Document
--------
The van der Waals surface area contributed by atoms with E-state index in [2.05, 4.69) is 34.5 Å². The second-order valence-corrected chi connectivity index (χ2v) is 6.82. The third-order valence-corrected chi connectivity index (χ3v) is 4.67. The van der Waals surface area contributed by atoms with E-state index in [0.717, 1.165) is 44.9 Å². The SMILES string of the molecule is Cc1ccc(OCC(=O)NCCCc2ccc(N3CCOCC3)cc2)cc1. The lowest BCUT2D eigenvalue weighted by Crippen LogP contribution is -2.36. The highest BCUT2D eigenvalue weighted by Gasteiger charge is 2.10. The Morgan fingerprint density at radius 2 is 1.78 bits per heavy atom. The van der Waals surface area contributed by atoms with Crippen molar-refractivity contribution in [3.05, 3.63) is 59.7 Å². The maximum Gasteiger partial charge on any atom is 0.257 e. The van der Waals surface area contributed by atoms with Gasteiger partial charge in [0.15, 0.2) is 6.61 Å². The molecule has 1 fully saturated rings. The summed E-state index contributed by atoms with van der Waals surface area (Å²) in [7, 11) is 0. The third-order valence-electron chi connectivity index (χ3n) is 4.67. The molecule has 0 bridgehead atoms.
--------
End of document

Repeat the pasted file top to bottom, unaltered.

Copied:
The van der Waals surface area contributed by atoms with E-state index in [2.05, 4.69) is 34.5 Å². The second-order valence-corrected chi connectivity index (χ2v) is 6.82. The third-order valence-corrected chi connectivity index (χ3v) is 4.67. The van der Waals surface area contributed by atoms with E-state index in [0.717, 1.165) is 44.9 Å². The SMILES string of the molecule is Cc1ccc(OCC(=O)NCCCc2ccc(N3CCOCC3)cc2)cc1. The lowest BCUT2D eigenvalue weighted by Crippen LogP contribution is -2.36. The highest BCUT2D eigenvalue weighted by Gasteiger charge is 2.10. The Morgan fingerprint density at radius 2 is 1.78 bits per heavy atom. The van der Waals surface area contributed by atoms with Crippen molar-refractivity contribution in [3.05, 3.63) is 59.7 Å². The maximum Gasteiger partial charge on any atom is 0.257 e. The van der Waals surface area contributed by atoms with Gasteiger partial charge in [0.15, 0.2) is 6.61 Å². The molecule has 1 fully saturated rings. The summed E-state index contributed by atoms with van der Waals surface area (Å²) in [7, 11) is 0. The third-order valence-electron chi connectivity index (χ3n) is 4.67. The molecule has 0 bridgehead atoms.